Mexican Agencies Join to Fight Sex Trafficking

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As we mark the end of the first quarter of the year-long Crossing the Bridge Project, Concerned Women for America will be reporting on the progress-to-date of each of the Mexican nongovernmental organizations working with us in fighting sex trafficking in their country.

Supervised by Luis Antonio Marquez Heine, a Harvard-educated businessman, all of the projects are well underway. Mr. Marquez meets regularly with leaders of all five organizations, and each group complements the overall project goals of raising awareness about and combating sex trafficking in Mexico. This week we will share the highlights from the joint report of the Comision Mexicano de Derechos Humanos and Familias y Sociedad (Mexican Human Rights Commission’s and Families and Society’s).

Comisn Mexicano de Derechos Humanos and Familias y Sociedad, A.C.

The Mexican Human Rights Commission (CMDH) and the organization Families and Society agreed to join their projects to unify and expand their efforts. During the proposal phase, both organizations said they would collect data on victims, produce papers to influence public policy on sex trafficking, and compile resources to be used by legislators, law enforcement and policymakers. By combining their resources and skills, they will be able to produce more comprehensive information.

CMDH is led by Mrs. Eugenia Diez, who attended CWA’s Bridge Project in Washington in April 2005. Mrs. Diez was an active participant in the training seminar who took copious notes and asked penetrating questions. She left Washington with the mission to raise awareness about sex trafficking and produce a body of evidence showing the need for its immediate eradication.

Families and Society also had representatives at CWA’s Bridge Project, Mrs. Sandra Herrera and Mr. Jesus Hernandez. Mrs. Herrera is currently on maternity leave, but Mr. Hernandez continues to serve as legal counsel for Families and Society; he is also on the board of Red Familia, the nongovernment organization that overseas the whole effort in Mexico. Dr. Jose Antonio Lez Ortega is the new representative from Families and Society working with CMDH.

During the first quarter, CMDH and Families and Society began compiling a database about the sexual exploitation of trafficking victims. This information showing the trends in human trafficking will be used to influence public opinion and shape legislation.

Thus far they have documented 800 references to trafficking and prostitution in news sources such as Reforma, El Universal, La Jornada and Milenio. Of those 800 references, 160 relate to child trafficking. They have also found 17 books on subjects such as commercial sexual exploitation of children (CSEC), pornography, prostitution, sex trafficking, overviews of the public policy situation for human rights of Mexican children, studies of the legal and penal codes in the states of Jalisco, Guerrero and Baja, and one countrywide study. The team is reading all the books and drawing up resource summaries to add to the database.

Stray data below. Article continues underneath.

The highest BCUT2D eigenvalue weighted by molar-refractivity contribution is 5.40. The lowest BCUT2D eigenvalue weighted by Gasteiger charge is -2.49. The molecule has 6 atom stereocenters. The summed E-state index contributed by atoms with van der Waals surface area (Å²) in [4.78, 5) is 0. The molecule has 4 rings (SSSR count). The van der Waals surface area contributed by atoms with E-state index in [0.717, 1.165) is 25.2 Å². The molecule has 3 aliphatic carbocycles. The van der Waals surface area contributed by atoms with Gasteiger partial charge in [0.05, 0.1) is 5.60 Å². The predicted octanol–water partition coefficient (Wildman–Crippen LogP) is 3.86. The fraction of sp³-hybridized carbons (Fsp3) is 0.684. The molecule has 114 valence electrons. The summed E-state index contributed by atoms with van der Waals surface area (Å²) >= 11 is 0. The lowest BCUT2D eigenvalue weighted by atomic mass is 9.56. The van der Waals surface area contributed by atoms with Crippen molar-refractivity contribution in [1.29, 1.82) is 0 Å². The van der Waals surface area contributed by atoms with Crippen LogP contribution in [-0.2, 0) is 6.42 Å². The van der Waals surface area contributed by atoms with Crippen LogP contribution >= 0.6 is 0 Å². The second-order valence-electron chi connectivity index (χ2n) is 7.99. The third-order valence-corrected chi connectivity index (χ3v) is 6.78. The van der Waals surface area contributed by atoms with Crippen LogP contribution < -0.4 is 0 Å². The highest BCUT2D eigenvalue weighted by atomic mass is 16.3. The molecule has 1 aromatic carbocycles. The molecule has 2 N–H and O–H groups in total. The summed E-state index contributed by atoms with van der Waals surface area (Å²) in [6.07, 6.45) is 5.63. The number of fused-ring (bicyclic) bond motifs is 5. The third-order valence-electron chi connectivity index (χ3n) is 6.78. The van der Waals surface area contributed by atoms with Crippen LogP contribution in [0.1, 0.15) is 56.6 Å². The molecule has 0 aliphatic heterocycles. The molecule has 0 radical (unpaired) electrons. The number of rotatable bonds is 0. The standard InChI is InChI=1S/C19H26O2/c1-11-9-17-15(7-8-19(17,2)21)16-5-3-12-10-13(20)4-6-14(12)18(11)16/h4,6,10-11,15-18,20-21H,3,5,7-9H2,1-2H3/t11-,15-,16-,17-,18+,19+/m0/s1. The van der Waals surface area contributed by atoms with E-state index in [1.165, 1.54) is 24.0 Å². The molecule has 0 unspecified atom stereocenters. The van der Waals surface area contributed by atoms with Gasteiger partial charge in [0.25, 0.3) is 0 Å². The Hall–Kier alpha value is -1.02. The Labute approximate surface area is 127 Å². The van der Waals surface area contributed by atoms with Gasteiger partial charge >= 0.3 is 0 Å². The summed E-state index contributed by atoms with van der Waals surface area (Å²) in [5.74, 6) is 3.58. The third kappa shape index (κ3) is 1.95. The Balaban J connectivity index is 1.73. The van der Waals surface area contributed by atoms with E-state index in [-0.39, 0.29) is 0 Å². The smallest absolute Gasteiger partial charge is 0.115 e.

The legislative analysis project is also underway. This project compiles and analyzes bills and initiatives with a special emphasis on a law to prevent human trafficking and on the reform of the federal law against organized crime regarding child sexual exploitation.

Federal legislation regarding CSEC is being reviewed as well. The project is analyzing the federal penal code, law against organized crime and code for penal procedures, the law for children’s rights, and some international treaties in order to provide policy recommendations and program content suggestions to address the issue of sex trafficking in future legislation and public-policy discussions.

High-level meetings with the national Development of Family Integration office, the Labor Secretary’s office and the International Labor Organizations’ Mexico office are ongoing. These offices will contribute information for the database about programs, authorities and experts already working on the problem of sex trafficking. Building a network of partners, contacts and resources is important in eradicating this modern-day slavery.

Please continue to pray for the efforts of these two groups as they forge ahead with the sometimes onerous task of compiling and analyzing the data. Sex trafficking is a difficult topic to research, and interviews conducted with current and former victims will be heart-wrenching.

If the activists are to be successful and if legislation is to be effective, there must be a body of evidence that will ensure government support and law-enforcement involvement so that a unified effort can be launched. We are grateful that the prestige and reputation of these two pivotal groups guarantees that their work will be influential.

All of the projects working in Mexico need your prayers of support and encouragement during the battle to eradicate this scourge. Abolition!

Brenda Zurita is Coordinator for CWA’s Crossing the Bridge Project.

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